The creator of the famous Facebook "Like" button doesn't think a "Dislike "button will be popping up on the site anytime soon. He says the potential negativity inherent in the use of such a button outweighs its appeal.

The "Like" button is arguably one of the most useful and widely used features on Facebook. Besides giving users the ability to quickly show approval of a post or photograph, it has also become a corporate marketing opportunity, with many companies now offering gifts and free goodies simply to click the "Like" button on Facebook, sharing one's approval of their product or service.

But what about a "Dislike" button to show opposite feelings? It seems like a naturally intuitive idea, and in fact the subject was discussed extensively, says ex-Facebook CTO Bret Taylor. The dislike button "came up a lot. In fact even the language of the word like was something we discussed a lot as well. But regarding the dislike button, the main reason is that in the context of the social network, the negativity of that button has a lot of unfortunate consequences."

Taylor explains, "The reason we launched the button in the first place was that there were a lot of times that people wanted to acknowledge something someone did, but didn't have anything to say. And a lot of comments were one word like 'cool' or 'wow' so the like button let people do that with a single click. It wasn't really just a sentiment of 'like'."

Taylor feels the complexity inherent in the use of a dislike button could cause unnecessary negativity, which could potentially support practices such as cyber-bullying. "I have the feeling that if there were to be a 'dislike' button you would end up with these really negative social aspects to it. If you want to dislike something, you should probably write a comment, because there's probably a word for what you want to say. I'm not saying the 'like' button isn't flawed, but it would be even more complex with a negative sentiment like 'dislike'."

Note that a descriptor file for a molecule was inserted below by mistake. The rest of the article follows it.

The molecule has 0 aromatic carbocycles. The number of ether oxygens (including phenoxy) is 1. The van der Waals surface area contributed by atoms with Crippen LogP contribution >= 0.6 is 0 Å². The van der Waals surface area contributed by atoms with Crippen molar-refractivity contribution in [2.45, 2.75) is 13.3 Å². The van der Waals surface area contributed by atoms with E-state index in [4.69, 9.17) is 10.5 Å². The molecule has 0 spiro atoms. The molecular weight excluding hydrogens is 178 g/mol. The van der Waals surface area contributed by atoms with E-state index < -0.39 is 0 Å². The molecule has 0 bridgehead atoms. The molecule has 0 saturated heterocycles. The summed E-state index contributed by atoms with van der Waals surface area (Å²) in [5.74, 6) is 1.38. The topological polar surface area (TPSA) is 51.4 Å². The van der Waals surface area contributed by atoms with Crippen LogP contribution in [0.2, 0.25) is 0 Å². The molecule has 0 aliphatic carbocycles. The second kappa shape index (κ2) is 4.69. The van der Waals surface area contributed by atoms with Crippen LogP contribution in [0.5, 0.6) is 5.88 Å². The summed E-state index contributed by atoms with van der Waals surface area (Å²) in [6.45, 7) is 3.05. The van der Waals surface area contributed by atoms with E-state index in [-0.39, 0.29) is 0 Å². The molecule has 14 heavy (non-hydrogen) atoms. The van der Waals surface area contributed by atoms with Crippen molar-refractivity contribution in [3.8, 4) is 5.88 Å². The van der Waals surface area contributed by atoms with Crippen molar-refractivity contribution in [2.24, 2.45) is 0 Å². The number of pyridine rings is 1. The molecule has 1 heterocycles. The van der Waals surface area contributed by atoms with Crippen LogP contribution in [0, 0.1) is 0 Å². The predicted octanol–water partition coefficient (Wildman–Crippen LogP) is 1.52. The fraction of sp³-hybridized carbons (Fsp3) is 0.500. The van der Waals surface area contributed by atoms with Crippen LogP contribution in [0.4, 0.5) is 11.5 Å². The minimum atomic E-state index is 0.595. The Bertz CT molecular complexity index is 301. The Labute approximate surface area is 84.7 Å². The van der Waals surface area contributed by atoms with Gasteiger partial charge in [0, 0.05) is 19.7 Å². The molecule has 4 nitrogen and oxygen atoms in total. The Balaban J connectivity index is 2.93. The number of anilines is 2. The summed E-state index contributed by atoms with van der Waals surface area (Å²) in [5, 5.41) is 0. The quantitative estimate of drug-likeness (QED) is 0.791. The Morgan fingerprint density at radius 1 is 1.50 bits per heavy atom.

So it looks as if Facebook won't be adding a "dislike" button anytime soon. Prior reports have also claimed that Facebook was considering the addition of a "sympathize" button, to combat the awkwardness of expressing that you "like" a post which conveys a negative emotion, for example the announcement that someone is ill or has passed away. Since these reports materialized last year, however, no news on the introduction of the "sympathize" button has been reported.

Since he left Facebook in 2012, Taylor has co-founded Quip, a cross-platform word processing suite.

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Tags: Facebook